Sunday, July 15, 2007

The Unbearable Lightness of Being By Milan Kundera

The Unbearable Lightness of Being
By Milan Kundera
First Published: 1984
ISBN: 0571135390
Publisher: Faber and Faber/1999
Pages: 305

This is my fourth book by Milan Kundera. The other three being 'Laughable Lovers', 'Identity' and 'Immortality'. I had read this book sometime back but got around writing a review only now. You can check out the review of Identity here.

‘The Unbearable Lightness of Being’ is mainly the story of a Prague physician, Tomas, who escapes with his wife Tereza, to Zurich after the Russian invasion in 1968. When his unfaithfulness compels her to leave him and return to Prague, he follows her, knowing there would be no other chance to escape Communism. Tomas loses his license to practice medicine because of an editorial he had published in an anti-Communist newspaper. He can only get a job of a window washer. Much to his amazement, he is happy for a while in a job where he does not have to think (‘it’s a terrific relief to realize you're free, free of all missions’).

Written in 1984, "The Unbearable Lightness of Being" is both a product of its era and a timeless work of art. It makes us wonder whether life is difficult because it is heavy, or the transitory nature of it makes us too light to make a mark..

This is not a novel with a well-etched plot. In fact, it ponders over certain philosophies. When living under oppressive rulers-is it better to shout and thereby hasten the end, or to keep silent and gain thereby a slower death? What is the nature of love? Have you ever read the philosophy of excrement or kitsch? History is the same, he says, as light as individual human life. There is no option of judgment of chances either in history or in life.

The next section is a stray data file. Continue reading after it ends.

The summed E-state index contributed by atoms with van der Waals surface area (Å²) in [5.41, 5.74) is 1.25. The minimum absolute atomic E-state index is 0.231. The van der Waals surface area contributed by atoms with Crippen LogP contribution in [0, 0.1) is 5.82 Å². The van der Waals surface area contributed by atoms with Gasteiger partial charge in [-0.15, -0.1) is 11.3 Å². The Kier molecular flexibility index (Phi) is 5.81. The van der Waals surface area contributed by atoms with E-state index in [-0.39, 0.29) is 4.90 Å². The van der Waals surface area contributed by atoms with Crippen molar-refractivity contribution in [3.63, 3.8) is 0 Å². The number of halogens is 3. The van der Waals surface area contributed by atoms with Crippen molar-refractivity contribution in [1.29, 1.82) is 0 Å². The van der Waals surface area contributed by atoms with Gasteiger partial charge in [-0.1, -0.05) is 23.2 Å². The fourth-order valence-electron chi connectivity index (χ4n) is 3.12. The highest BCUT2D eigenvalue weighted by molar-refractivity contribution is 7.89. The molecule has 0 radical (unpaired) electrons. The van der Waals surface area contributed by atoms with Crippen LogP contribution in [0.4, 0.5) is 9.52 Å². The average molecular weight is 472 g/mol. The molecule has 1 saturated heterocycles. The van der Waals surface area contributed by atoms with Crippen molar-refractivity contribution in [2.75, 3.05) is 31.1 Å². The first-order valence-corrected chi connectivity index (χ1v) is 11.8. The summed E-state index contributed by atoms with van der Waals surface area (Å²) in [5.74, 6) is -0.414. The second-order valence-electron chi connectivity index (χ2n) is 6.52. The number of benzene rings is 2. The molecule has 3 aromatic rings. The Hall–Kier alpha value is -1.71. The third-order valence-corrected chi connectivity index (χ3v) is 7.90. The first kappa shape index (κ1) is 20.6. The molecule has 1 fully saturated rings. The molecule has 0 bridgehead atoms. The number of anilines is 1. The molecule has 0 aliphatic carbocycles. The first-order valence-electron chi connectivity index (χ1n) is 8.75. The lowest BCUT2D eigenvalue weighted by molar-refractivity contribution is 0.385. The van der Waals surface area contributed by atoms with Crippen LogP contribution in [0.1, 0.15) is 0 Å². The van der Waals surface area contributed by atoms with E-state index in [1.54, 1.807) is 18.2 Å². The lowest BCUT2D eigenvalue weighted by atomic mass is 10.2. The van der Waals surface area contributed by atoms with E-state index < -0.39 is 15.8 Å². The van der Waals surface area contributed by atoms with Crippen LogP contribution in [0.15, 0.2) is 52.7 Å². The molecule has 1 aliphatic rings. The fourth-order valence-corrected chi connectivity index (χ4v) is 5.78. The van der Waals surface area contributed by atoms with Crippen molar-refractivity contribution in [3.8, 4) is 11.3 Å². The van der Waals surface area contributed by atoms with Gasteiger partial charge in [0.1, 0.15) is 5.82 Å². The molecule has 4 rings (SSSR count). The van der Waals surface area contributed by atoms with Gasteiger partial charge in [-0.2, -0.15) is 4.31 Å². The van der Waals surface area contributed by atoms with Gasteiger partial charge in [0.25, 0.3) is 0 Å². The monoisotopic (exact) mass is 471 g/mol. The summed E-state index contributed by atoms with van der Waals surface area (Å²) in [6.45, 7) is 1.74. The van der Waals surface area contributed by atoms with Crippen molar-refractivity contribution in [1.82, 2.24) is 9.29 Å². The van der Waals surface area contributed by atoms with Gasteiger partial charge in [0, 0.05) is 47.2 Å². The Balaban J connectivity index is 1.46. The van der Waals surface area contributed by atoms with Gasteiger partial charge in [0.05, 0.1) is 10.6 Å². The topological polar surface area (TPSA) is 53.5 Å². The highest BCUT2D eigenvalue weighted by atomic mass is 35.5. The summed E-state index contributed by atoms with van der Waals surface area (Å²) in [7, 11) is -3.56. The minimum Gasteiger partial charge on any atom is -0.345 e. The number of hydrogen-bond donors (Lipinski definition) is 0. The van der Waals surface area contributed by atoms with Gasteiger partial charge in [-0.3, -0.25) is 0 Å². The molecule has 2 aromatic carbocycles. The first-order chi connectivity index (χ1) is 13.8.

In the very first chapter, the author introduces the concept of opposites that exist in life, lightness and weight. Light individuals foster the idea that, since we live our lives only once, events are futile, and/or carry no major implication. They do not feel bitter about the weighty, as that too would be onerous and over-analytical. However, those who are weighted, find a sense of purpose in every action, life's transience does not matter. Nonetheless, even the weighty ones find their own being too pedantic, and need to get away.

These tensions serve as backdrop for Tomas's and Tereza's marriage. Paradoxically, this very conflict seems to bond them together, not with intimacy, but for needing both lightness and weight. Told from the point of view of four different characters (Tomas, his wife Tereza, his mistress and the mistress' other boyfriend), the story unfolds in a slow paced but very satisfying way. Their lives waver but each one of them tries to find happiness in their own way. Kundera wrestles with the ideas of misapprehension, indecision, and human weakness, through these characters

Though, the novel conveys the realities, which etches people’s lives, the reader at times is left in a suspended illogicality, unable to determine what is right, and what is wrong. However, a clever narration, told in an interesting manner dispels most of his misgivings.